Danish labour-market pension fund Sampension has announced an investment of DKK300m (€40m) in green bonds issued by Ireland and Germany, and it expects to put more into the “still limited” market for these environmentally-friendly securities.

Sampension and the group of pension funds it manages – the Architects’ Pension Fund (AP) and the Pension Fund for Agricultural Academics & Veterinarians (PJD) as well as engineers’ fund ISP – have made the investment.

Roughly half of the total was invested in German green bonds issued by development bank Kreditanstalt für Wiederaufbau (KfW), with the other half going into Irish Sovereign Green Bonds (ISGBs).

The DKK262bn pension fund said it expects to make more investments in green bonds over the next few years, adding that the German government recently announced plans to set aside DKK375bn for an investment fund with the aim of boosting sustainable schemes.

Jesper Nørgaard, Sampension’s deputy CIO, said: “The market for both green, social and sustainable bonds is still limited.”

However, looking just a few years ahead, he predicted there would be far greater breadth in this type of investment.

Sampension said the Dutch government issued DKK45bn of green bonds this summer, and the Danish government had discussed the possibility of releasing its own green bonds – a plan the fund said was expected to become a reality next year.

“Responsible investments and long-term, stable returns go together. This means that when a green or sustainable investment yields the same or higher as other bonds with the same risk, then of course we invest in it,” Nørgaard said.

Separately, large Nordic pension funds including ATP, Danica Pension, PFA Pension, MP Pension, PenSam and AP2 put money into the first green bond to be issued in Danish kroner by the World Bank, which was announced two weeks ago.

The bank said the DKK3bn AAA-rated issue, which carries a 0.2% annual coupon, marked its re-entry into the Danish krone market for the first time since 1997, and added that the 20-year issue was the longest maturity green bond issued by a supranational agency in the market.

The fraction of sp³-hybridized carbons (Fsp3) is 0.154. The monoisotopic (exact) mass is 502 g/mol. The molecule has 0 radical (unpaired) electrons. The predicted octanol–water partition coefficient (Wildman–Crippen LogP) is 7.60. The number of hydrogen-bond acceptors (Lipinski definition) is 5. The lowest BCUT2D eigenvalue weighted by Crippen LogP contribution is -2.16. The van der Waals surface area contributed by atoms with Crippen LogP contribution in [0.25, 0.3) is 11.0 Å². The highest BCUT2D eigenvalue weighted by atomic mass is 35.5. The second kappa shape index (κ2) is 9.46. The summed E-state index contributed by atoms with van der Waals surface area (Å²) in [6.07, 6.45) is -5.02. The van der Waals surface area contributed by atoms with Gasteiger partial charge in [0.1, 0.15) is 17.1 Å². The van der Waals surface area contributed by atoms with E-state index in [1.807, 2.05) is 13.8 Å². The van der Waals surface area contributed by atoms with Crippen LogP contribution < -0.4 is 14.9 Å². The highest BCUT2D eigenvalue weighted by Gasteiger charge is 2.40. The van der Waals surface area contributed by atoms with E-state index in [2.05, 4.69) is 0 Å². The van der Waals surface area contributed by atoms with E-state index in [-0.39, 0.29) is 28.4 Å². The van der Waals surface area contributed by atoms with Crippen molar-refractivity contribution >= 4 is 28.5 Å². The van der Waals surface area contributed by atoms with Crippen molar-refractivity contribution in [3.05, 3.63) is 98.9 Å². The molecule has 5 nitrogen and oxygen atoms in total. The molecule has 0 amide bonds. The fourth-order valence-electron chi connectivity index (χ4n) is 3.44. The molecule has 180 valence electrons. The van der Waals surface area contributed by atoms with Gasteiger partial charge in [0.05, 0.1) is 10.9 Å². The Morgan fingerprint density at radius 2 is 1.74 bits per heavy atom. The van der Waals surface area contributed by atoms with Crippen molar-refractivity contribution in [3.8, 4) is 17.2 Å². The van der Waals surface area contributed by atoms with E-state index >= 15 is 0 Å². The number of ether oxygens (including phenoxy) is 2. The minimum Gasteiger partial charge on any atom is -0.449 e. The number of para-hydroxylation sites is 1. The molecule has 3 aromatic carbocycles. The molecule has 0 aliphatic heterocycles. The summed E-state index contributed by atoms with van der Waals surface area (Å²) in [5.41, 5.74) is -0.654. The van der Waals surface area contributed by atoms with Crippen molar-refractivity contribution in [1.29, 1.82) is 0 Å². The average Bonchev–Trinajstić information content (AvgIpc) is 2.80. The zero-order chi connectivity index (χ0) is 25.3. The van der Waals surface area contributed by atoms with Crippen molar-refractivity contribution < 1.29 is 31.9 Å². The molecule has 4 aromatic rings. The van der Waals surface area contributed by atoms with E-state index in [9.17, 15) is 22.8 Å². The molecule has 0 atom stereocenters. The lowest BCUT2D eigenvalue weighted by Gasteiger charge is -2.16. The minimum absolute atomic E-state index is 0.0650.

George Richardson, World Bank capital markets director, said: “We are pleased to be back in the Danish market with our first DKK-denominated green bond.

“Investors are looking to connect their investments to development solutions that address climate change and other global challenges that make a difference for people around the world. We appreciate the strong support from Danish investors,” he added.

Commenting on its investment, ATP said: “As a pension fund with liabilities in Danish kroner and being a dedicated green bond investor, ATP highly appreciates the issuance of IBRD’s inaugural DKK green bond.”

According to the Danish central bank, Danmarks Nationalbanken, citing Moody’s data, green bonds only accounted for around 1% of the total global bond market at the end of September, with an outstanding value of just under €700bn, despite the green bond market having quadrupled over the last four years.

In Denmark, issuance of – and investment in – green bonds has also increased, but on a lower scale the bank reported.

Outstanding green bonds stood at just over DKK40bn, with the insurance and pensions sector holding the majority of Danish investors’ green bond holdings of around DKK37bn, the bank said.